How To Create Order From ChaosIn today's Sunday Letters, I'm taking a look at how we can create order from chaos. I'm staying with The Artist's Manifesto until publication on October 15th, and This article is part two of chapter eight, titled; The Creative Self.
Many of us in western industrialised society do not believe ourselves to be creative. We assign creativity to those we see as having natural talent, assuming that the expression of creative or artistic ability is inherent in some but not in all. We believe that we were not bestowed the gift and therefore shouldn't waste our time. Besides, in the practical world of things to pursue the creative life is risky and can never pay the bills. That's the thin script some of us have running in our minds. So hemmed in by this belief, we often lack the broadness and depth of thought we need in chaotic times. When professional challenges arise such as job loss or financial difficulty, we feel unable to cope. Our environment has so successfully conditioned us to its norms that we fail to see the multitude of options and creative possibilities available to us. In the aftermath of the 2008 economic collapse, I came to this understanding in no uncertain terms. My first business, which I had worked so hard to create, had failed. The climb down from the self-assigned pedestal felt impossible. I had invested my sense of self entirely in my work and the business I had built, and I could not separate them. However, I regret none of it. Given that there is no better teacher than experience, there was a benefit to the entire sequence of events.
The Emotional BrianI happen to believe that human beings have an enormous ability to overcome chaotic life circumstances. Skills such as courage, grit, resilience and perseverance can provide the route to creative solutions to these problems. To access these skills the desires and demands of the surface level personality, of the ego, often need to take a back seat. But given that most of us operate within strict societal boundaries, it is usually impossible for the ego to relent. In stressful situations our emotional brain takes over, shutting down our ability to think rationally and objectively. The Hippocampus, that area of the brain responsible for memory and learning cannot be accessed either, and we act irrationally. In defence of our fragile selves, we blame things and other people. We refuse to take responsibility for the results of our own decisions and actions. Having externalised our goals and motivation for achieving them, we lack the unconscious self-assurance required to find a way through.
The Self-Assured StateIn the self-assured state, instead of seeing ourselves in opposition to the environment, we see ourselves as part of it. We don't see ourselves as something alien, cast down into the world against our will, left to survive alone in a hostile place. Although the adversarial aspects of the ego often convince us this is so. Instead, we see ourselves as a component of the process rather than separate from it. In this state of mind, we can accept conditions for what they are and exercise patience and reserve in the face of chaos while maintaining the assuredness of right action. There are no mistakes in this state of mind. There are no conditions we can't overcome; in many respects, there is nothing to overcome. In the self-assured state, the ego led surface personality fades into the background, and the deeper, genuinely creative self comes forward. Now the self, the process, and the environment become and act as one system. This oneness with the environment, acceptance of painful conditions, and the application of transformational skills do not mean you will smile all the way through hell. But it will allow you to come out the other side a stronger and more resilient person capable of dealing with whatever life throws at you. You will subsequently become someone possessing a stable, internalised sense of self, willing to work in harmony with the environment regardless of circumstances, becoming more complex and creatively astute than you were before.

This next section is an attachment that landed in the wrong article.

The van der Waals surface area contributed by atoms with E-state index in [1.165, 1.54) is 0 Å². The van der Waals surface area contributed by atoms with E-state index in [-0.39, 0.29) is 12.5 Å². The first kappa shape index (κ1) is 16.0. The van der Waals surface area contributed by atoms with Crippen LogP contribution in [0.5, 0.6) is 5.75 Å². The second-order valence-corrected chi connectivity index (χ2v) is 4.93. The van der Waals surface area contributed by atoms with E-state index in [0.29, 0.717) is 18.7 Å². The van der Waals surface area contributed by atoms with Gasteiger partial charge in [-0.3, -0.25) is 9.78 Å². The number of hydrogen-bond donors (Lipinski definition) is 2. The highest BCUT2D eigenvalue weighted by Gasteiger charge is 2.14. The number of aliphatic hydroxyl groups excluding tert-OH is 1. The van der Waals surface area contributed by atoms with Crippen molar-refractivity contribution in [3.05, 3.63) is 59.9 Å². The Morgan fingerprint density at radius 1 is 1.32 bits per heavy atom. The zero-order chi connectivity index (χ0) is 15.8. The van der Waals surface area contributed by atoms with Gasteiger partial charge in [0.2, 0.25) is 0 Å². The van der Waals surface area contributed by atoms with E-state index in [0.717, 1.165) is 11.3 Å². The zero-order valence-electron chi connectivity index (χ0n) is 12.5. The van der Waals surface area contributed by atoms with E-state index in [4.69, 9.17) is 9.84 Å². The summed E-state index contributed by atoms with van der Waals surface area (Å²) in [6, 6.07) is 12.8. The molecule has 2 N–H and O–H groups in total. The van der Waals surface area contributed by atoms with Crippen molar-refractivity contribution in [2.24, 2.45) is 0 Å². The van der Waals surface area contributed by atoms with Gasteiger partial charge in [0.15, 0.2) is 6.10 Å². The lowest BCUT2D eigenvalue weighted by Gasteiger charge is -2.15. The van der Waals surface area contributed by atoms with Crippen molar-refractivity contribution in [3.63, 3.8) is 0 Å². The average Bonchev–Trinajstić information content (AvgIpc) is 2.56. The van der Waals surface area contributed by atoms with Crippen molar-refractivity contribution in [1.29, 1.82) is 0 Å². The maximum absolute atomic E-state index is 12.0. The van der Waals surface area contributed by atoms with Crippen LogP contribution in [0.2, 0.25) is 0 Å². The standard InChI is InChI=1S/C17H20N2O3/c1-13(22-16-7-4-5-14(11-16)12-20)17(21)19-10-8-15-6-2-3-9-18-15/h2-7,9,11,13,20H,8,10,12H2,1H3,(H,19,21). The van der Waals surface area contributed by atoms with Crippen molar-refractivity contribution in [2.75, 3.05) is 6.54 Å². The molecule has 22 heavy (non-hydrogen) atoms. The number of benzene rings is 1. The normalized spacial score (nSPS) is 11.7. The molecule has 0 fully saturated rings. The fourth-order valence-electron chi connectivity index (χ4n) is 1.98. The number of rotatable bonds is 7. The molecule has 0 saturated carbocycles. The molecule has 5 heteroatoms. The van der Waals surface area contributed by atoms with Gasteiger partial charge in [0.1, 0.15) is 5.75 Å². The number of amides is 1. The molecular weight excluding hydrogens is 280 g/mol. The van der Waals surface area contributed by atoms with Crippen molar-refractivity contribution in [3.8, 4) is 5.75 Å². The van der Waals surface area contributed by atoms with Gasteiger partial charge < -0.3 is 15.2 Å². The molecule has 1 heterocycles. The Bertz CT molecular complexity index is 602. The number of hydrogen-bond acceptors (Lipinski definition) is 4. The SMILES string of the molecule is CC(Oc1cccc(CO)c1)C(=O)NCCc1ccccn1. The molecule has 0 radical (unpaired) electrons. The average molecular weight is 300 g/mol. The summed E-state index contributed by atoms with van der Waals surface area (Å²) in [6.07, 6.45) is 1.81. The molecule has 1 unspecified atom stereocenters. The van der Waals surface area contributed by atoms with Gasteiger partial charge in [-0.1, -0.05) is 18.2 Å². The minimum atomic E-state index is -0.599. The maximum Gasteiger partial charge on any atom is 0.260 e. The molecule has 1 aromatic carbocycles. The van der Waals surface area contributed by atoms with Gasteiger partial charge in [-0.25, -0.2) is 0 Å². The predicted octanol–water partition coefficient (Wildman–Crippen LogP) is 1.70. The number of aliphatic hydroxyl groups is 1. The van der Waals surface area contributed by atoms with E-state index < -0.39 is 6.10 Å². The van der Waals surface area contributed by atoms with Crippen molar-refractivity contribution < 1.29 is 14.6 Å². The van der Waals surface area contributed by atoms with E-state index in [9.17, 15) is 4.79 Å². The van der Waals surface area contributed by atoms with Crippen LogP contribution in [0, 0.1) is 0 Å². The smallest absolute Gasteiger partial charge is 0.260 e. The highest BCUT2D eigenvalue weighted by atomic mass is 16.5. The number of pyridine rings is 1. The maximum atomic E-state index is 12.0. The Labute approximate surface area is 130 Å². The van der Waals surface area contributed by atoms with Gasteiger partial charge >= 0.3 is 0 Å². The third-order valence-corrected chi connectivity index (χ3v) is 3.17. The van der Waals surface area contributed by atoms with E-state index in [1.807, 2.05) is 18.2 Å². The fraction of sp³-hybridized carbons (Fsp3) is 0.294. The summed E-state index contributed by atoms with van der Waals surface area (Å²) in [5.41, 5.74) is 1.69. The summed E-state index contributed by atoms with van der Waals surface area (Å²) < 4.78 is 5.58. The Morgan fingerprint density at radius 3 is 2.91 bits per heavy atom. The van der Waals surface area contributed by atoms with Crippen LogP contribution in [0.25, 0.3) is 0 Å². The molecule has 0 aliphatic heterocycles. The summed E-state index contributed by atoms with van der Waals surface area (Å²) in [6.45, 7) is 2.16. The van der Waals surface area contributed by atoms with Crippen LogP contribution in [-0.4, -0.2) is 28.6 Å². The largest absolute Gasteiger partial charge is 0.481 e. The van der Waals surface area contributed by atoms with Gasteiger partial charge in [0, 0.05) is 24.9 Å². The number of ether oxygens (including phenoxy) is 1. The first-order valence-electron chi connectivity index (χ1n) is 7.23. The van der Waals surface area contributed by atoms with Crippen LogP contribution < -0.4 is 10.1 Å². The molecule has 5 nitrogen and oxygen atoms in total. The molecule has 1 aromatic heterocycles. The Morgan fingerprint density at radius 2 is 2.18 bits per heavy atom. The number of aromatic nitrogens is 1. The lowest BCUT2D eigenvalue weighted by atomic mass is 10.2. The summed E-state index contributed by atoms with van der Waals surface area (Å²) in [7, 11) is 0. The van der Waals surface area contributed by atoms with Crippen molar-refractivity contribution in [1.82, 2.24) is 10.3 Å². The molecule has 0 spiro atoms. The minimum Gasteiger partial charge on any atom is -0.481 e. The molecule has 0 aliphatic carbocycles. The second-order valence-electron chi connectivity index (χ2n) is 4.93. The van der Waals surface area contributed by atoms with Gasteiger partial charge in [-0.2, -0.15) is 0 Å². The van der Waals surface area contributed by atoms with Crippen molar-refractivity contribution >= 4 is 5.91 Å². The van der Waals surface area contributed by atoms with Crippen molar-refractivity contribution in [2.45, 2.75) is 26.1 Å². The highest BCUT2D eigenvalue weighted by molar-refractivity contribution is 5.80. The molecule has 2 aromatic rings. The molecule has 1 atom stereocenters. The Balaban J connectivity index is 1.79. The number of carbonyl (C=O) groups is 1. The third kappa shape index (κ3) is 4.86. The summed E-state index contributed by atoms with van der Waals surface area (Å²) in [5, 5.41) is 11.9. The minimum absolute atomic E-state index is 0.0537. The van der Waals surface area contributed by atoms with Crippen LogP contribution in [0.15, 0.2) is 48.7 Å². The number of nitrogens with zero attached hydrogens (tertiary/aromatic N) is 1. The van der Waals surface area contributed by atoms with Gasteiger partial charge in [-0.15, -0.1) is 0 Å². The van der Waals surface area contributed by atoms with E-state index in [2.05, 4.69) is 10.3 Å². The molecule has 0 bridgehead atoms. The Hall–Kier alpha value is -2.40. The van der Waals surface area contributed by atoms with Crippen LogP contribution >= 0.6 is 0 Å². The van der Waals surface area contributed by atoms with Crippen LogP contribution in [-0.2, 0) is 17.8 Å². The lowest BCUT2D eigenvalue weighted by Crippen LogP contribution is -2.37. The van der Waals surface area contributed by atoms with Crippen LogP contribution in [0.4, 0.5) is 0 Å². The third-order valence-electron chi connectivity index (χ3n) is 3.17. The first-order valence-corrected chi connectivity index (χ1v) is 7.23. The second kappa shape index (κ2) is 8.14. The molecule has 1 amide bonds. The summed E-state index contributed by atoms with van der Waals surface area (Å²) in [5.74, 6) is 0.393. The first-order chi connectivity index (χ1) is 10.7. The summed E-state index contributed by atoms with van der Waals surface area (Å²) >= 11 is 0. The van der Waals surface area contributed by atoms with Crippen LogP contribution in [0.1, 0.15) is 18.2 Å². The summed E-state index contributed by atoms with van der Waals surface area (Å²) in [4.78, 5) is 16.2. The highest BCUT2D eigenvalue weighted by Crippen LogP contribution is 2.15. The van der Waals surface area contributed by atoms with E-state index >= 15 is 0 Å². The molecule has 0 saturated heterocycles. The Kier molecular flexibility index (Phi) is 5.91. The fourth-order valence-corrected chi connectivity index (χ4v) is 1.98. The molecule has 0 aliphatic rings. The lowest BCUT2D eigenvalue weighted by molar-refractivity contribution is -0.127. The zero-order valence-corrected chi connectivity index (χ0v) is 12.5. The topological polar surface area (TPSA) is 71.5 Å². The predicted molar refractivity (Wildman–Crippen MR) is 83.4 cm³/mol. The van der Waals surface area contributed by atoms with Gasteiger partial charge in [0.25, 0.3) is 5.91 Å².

“The good things that belong to prosperity are to be wished, but the good things that belong to adversity are to be admired” Seneca | Stoic Philosopher
The Creative PersonalityIt is perhaps impossible to define a single creative personality type that consistently reflects the self-assured state of mind of the successful artist. Because as we have seen earlier in this chapter, the self is a moving changing thing and traits of personality will always vary from one person to the next. The environment has an effect too. However, there are certain aspects of personality that weigh heavily on how we manage challenges to our creativity in life and work. In that, unfortunately, some of us are unable to experience the joy of doing things for the sake of it. For we are either too self-conscious and afraid or too self-absorbed and narcissistic. When we worry about evoking the correct response from others, or we are so self-absorbed that we focus only on personal profit, happiness is fleeting. Outwardly focused, we rarely afford the creative personality an opportunity for expression.
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Well thought out and written. I needed to read this today because it affirmed and supported something I re-committed to this year, and this time, for all the right reasons – exactly as you described! Finally, I think I’m on the right track. I understand now how I got derailed so many times before.
Hi Gaelle, thanks as always for reading and posting a response here. I’ve been flat out editing the book so my apologies for delayed response. Stay with that feeling you have and keep looking for proof to reinforce it.